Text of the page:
The First 24 Hours Postpartum

Immediately postpartum...and here's what happened!

When I had my first baby, I was not prepared for how I would feel in the first day after the birth.  I knew the basics — that I’d bleed a lot, be tired and sore, etc.  But there were other things that happened that no one told me about!  And it’s not exactly fun to find out while you’re in the middle of it and wondering, “Is this normal??

So today I’ll share with you some of the odd — but normal — things you’ll experience in those first 24 hours!

Soreness — Okay, you knew that.  But it may not be where you expect.  In my second pregnancy, my son had his back along my right side, so the sorest place was my left hip.  He’d somehow kicked or pushed against it during the birth and I’d strained that muscle.  Most likely you will be sore in the “usual” place, which is where ice packs will come in handy.  You will need a new one every hour or so, if only because it’ll get pretty messy.

Bleeding — You knew that too, but this isn’t like your period.  For the first couple of days it will be a lot and you are likely to bleed through anything you wear.  Some women sit in bed on disposable pads (the huge square ones) instead of wearing underwear.  Others actually buy and wear Depends or other adult diapers.  Choose to wear huge pads and sit on a disposable square and don’t wear pants with a short shirt…or you will be dealing with blood stains.  (Hospital gowns come in handy here…but I’ll be sharing what I wear post-birth at home next week!)

Night sweats/hot flashes — I had no idea this would happen…but it did.  When your hormones are so rapidly changing to adjust to not being pregnant (and preparing to produce milk), you will experience night sweats.  This doesn’t happen only at night, it’ll happen any time you sleep.  I remember falling asleep feeling normal and comfortable…and waking up a short time later burning up.  It’s a good idea to ask for the room to be cooler or to have a fan if you can, and know that as tired as you are, you probably will not get very restful sleep in the early hours following birth.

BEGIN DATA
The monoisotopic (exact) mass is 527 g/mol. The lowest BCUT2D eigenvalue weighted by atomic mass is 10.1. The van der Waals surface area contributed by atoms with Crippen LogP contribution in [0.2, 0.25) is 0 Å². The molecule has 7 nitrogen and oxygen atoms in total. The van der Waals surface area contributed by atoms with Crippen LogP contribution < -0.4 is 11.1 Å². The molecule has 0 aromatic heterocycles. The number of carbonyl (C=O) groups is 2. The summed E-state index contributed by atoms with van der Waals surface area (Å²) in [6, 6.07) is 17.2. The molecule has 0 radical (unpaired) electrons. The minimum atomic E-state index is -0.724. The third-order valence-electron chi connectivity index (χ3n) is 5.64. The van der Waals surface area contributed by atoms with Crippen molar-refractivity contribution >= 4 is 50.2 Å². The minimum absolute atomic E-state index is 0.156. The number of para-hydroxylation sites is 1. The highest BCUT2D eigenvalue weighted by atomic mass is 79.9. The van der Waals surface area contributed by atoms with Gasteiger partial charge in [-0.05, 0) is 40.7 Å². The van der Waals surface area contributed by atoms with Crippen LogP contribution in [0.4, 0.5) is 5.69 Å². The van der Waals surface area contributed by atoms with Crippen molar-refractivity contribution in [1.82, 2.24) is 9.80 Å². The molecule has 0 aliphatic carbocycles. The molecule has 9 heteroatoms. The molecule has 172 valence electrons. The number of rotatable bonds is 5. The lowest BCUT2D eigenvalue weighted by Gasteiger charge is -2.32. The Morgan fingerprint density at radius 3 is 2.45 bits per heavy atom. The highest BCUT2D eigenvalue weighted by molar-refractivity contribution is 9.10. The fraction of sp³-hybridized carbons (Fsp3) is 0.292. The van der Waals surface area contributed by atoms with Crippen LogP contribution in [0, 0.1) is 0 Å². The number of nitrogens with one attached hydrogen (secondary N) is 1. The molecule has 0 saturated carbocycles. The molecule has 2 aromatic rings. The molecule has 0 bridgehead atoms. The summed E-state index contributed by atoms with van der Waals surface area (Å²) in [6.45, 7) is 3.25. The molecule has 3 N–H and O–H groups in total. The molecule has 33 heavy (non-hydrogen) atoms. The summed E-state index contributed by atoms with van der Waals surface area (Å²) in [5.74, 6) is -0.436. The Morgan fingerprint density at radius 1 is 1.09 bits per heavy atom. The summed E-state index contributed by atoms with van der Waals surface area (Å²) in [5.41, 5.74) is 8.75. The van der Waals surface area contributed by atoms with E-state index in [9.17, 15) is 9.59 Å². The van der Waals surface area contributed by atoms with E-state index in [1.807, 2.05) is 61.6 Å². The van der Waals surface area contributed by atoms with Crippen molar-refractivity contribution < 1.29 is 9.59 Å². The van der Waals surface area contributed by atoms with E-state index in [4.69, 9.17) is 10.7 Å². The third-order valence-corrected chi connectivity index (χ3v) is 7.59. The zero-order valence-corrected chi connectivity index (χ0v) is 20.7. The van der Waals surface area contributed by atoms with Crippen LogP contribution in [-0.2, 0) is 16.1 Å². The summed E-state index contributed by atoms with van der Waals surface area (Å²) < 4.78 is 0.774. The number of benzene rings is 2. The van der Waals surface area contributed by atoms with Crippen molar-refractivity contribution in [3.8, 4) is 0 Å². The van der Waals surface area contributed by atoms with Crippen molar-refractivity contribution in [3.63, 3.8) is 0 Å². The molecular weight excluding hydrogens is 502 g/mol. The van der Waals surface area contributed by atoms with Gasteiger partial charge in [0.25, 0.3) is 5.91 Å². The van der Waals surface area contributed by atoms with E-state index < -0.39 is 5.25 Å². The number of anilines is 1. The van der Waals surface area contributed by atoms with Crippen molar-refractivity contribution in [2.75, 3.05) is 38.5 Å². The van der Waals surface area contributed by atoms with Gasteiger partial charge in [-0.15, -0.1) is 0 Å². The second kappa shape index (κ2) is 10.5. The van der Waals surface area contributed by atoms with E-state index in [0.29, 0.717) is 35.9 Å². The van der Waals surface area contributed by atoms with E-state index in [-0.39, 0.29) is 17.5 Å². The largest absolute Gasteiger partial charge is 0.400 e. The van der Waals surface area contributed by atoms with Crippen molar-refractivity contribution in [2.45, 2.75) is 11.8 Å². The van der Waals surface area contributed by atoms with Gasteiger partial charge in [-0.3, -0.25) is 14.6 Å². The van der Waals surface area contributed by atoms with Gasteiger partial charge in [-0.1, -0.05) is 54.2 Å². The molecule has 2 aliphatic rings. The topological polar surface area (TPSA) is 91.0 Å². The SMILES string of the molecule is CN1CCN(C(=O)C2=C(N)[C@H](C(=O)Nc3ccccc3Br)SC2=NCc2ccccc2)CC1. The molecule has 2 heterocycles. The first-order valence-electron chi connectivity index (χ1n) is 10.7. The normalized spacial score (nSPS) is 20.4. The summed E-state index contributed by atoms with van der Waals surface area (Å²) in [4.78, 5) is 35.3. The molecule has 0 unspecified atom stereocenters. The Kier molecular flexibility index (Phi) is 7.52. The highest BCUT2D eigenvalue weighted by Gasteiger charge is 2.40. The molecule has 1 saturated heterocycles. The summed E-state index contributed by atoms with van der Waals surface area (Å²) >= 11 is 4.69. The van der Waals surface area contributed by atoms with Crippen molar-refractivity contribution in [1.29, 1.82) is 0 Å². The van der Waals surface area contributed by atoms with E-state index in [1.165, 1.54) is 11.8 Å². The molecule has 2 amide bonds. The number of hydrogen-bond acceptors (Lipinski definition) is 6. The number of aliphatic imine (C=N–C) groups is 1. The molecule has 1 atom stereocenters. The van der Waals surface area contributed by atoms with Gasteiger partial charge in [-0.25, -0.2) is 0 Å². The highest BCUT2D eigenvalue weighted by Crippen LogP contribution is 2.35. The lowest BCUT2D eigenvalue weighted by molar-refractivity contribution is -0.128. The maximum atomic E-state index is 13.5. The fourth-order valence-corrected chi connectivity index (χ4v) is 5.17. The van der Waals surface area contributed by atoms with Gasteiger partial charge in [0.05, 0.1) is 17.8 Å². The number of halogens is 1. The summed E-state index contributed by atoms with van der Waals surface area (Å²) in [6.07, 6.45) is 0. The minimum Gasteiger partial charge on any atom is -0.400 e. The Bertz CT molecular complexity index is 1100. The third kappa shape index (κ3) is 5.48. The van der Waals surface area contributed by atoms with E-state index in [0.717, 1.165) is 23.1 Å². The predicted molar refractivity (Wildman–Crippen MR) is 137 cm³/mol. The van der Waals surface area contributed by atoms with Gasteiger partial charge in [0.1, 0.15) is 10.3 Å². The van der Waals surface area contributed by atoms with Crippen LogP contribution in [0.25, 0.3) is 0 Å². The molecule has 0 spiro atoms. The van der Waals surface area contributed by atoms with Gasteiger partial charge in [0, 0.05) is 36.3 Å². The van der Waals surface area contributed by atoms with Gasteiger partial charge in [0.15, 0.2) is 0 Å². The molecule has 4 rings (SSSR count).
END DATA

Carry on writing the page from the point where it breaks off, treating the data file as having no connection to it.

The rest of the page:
“Deflated” breasts — Mine had been so full during pregnancy that it felt strange that they weren’t for once.  They seemed so small and empty.  Of course, this was just temporary…a couple days later my milk came in and they were huge!  But be prepared that you won’t feel that immediately.  And yes, your baby will still get the colostrum he needs.

Difficulty in the bathroom — Not exactly fun, but, let’s just be honest.  It may sting when you pee, if you’ve torn at all (and, unfortunately, if you’ve had stitches…it may sting for a few weeks afterward.  Stay well hydrated, and use your sitz bath if you need to.  Being well-hydrated means your pee is less acidic so it won’t hurt as much).   Pooping…totally depends on if you’ve torn or not.  Some women are constipated after having a baby, too, and this can make it uncomfortable.  Some doctors recommend stool softeners for this reason.  I wouldn’t take it unless you think you will need it: I took one after my first birth but definitely did not need it.  You also will want to keep your peri bottle filled with warm water, and some soft cloth wipes for the first couple of times you use the bathroom; things are tender and this will help.  Luckily, if you haven’t torn or have only a tiny tear, this situation will improve in just a couple days and you’ll soon feel normal.  (If you’ve torn badly/have stitches, expect this issue to last about three to four weeks.)

Emotions — Your emotions may be all over the place, as your body is rapidly adjusting to not being pregnant.  You may feel tired, weepy, elated, overwhelmed, or any number of different things.  This over-emotional response will slowly settle down until a week or so later, you feel much more normal.  (I remember, around 7 – 9 days postpartum, feeling like a fog had lifted from me…and then thinking, whoa, I really was crazy the last 9 months!)  As long as you are not showing any signs of postpartum depression (seriously negative thoughts that won’t go away, lack of energy or interest, etc.), these strong and changing emotions are normal.

That’s about it!  What did you experience in your first 24 hours postpartum?

Article Posted 5 years Ago

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